More Effective Campaigns and Content Strategy
The insights you glean from listening enable you to pivot current campaigns, personalize messages for different audiences, and inform future campaigns. This includes:
- Making the best decisions for non-paid and paid social content creation, boosting, and audience targeting. You’ll get key signals as to how you should be spending your dollars: with which influencers, brands partnerships, campaign themes and product features.
- Having better brainstorming sessions…and campaigns.Let’s take Brooks Running: “In the case of Global Running Day, we took the insights from listening last year and pulled all that together into a recap as we start to brainstorm for 2018,” Melissa Stump, Content Strategy Manager, said. “We also definitely try to use listening to connect the print and digital world, connecting the things that people are seeing in retail locations or getting in their mailbox to what we’re putting out on social. We want to understand the customer journey throughout the entire cycle and listening is helping us do that.”
- Easy, quick data drilldown.Time is money. With date filtering, you can choose your reporting period, with channel filtering you can remove a social channel or focus on a particular social channel, and with post search you can find posts containing a word, phrase, hashtag, author or specific URL.
- Competitive intelligence.Erica Laxson of Microsoft Research uses competitive listening as a key component for benchmarking: “We do a lot of listening between competitors, and a lot of benchmarking based on competitors. We look at what kind of content other brands are putting out. Should we copy anything? Are they failing? Is there anything that we should avoid? Are we missing anything? Were there events that we didn’t know about? Okay, let’s put that in the editorial calendar next year.”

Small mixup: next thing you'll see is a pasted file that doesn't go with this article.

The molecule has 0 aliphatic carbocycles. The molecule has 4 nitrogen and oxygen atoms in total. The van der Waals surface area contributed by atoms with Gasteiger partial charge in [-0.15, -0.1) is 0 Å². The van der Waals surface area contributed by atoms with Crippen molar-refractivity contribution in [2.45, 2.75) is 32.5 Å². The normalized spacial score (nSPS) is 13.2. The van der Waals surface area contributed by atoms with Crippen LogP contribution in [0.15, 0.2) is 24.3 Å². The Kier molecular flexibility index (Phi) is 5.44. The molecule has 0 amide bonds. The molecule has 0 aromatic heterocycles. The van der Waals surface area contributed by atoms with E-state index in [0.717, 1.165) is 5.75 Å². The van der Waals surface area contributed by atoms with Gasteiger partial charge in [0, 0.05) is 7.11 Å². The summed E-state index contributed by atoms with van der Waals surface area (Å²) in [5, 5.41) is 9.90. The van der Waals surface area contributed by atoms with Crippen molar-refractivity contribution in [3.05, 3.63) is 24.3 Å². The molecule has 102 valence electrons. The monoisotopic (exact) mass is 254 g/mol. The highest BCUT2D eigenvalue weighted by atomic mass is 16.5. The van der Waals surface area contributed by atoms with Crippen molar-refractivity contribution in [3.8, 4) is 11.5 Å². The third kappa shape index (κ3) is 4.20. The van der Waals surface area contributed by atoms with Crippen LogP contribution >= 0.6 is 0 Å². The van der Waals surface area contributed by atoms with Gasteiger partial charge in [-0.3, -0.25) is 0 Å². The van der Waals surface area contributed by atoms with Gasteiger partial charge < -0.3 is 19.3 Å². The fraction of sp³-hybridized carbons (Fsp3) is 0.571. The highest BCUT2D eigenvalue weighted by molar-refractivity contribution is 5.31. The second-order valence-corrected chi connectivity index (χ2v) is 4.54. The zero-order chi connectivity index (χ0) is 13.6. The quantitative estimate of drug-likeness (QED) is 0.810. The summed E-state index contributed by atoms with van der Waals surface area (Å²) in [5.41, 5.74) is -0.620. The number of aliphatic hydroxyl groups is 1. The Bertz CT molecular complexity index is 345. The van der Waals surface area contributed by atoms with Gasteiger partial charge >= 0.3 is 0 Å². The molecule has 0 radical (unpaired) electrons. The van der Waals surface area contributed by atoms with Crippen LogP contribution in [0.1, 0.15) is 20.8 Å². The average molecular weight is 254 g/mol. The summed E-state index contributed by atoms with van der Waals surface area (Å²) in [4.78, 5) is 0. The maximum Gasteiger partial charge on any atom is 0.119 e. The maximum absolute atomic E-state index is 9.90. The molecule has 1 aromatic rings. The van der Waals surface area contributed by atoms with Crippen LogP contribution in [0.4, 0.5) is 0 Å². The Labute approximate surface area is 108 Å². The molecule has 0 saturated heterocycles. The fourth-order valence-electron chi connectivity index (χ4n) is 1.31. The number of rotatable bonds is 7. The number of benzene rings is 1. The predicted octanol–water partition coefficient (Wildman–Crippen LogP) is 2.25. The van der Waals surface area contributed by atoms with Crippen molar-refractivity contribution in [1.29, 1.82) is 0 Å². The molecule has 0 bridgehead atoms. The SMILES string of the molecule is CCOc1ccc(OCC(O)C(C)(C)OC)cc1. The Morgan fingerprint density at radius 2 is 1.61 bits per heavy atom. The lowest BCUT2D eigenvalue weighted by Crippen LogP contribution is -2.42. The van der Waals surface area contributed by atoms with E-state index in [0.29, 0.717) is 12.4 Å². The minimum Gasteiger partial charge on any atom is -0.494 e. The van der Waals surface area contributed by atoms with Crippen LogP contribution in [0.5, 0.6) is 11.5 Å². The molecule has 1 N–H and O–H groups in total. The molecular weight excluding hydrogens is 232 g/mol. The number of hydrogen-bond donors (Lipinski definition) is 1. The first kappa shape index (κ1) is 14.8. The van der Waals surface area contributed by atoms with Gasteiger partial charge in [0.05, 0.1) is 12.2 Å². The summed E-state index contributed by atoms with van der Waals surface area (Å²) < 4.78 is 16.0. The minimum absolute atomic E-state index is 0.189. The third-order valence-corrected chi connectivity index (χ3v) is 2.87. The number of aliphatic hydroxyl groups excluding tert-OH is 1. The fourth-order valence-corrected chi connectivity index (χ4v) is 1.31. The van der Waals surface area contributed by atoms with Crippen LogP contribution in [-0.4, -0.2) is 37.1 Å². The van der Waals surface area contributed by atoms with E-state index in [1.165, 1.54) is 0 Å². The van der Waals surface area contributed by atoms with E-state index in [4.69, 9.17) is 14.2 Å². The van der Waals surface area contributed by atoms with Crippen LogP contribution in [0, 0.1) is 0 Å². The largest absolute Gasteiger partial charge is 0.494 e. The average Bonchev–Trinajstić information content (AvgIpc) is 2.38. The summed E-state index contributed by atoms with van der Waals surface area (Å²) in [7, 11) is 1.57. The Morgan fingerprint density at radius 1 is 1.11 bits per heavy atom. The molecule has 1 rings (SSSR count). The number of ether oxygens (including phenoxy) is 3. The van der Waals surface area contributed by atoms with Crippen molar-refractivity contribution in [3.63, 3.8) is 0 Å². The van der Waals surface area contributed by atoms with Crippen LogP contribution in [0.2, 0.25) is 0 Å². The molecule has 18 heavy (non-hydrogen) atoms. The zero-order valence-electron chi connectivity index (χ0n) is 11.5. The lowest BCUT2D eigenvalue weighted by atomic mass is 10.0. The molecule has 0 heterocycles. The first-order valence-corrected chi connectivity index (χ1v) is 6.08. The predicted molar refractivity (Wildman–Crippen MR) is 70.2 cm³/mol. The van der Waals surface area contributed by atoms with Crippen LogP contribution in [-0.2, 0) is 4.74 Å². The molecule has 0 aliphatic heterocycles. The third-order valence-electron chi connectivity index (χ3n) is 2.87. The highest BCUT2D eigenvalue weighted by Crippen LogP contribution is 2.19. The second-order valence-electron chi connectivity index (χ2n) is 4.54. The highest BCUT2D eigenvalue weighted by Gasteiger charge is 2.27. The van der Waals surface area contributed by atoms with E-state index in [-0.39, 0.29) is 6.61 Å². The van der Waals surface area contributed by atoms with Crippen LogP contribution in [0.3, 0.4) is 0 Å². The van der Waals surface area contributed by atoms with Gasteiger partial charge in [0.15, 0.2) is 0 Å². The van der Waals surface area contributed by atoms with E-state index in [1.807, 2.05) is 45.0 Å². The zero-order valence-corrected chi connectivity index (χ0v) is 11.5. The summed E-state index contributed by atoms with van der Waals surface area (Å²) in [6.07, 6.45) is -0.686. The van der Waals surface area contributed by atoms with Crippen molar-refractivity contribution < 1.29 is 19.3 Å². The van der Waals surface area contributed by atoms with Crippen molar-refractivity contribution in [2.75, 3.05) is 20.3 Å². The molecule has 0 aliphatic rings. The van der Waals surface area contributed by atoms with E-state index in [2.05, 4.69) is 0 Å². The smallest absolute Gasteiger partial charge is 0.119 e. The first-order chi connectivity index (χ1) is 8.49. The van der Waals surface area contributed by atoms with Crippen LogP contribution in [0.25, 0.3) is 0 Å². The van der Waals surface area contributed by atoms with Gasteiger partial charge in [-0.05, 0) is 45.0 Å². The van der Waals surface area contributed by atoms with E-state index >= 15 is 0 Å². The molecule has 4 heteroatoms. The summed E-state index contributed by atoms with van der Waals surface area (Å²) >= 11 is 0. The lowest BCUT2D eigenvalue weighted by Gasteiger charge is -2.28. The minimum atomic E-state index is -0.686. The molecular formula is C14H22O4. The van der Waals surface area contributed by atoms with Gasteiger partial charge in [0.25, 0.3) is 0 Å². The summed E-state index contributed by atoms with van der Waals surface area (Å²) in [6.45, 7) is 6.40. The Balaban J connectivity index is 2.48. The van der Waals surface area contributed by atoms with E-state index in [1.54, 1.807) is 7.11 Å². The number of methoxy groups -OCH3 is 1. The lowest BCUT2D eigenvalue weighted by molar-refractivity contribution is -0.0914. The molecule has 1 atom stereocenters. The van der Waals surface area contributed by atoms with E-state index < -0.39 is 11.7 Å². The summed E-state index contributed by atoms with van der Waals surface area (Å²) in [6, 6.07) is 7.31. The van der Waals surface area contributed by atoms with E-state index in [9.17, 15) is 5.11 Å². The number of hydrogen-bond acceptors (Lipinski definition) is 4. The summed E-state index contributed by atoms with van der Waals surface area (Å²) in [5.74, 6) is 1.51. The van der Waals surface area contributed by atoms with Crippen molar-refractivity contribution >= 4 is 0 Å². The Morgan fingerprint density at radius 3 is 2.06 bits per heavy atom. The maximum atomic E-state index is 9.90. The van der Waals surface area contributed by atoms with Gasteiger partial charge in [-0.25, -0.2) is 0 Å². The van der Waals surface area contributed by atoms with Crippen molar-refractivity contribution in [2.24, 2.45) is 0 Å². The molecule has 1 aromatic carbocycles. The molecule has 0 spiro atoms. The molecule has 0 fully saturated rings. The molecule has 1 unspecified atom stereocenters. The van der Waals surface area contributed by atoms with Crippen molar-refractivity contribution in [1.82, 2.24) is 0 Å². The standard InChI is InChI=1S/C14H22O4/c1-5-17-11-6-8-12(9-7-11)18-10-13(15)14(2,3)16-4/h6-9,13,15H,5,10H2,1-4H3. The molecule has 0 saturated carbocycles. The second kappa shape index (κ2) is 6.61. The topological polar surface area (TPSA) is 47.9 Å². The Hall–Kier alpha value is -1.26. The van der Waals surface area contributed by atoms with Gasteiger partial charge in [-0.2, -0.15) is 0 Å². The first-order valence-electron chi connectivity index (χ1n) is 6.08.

- Speak their language.Microsoft Research also uses social listening to see hashtag trends, and what moves conversation. This listening data even feeds into the verbiage for the copy Microsoft Research uses on social to promote events. Erica says, “We want our audience to feel like we know exactly who they are. We speak just like them. We are your friend and you should come hang out with us!”
But what about influencer marketing? What about partner marketing opportunities? How can social media listening increase your ROI from these subsets of social marketing? That’s next.
With social media listening, you can identify the most influential people around specific topics and population segments, opening the door for influencer marketing partnerships. You can:
- Identify new influencer, partnership, and market opportunities based on who is talking about your brand and/or industry topics. Which non-competing brands are sharing the conversation? Which influencers are sharing the conversation? What can these partners offer you? Broader reach? More engaged audience? Content swapping?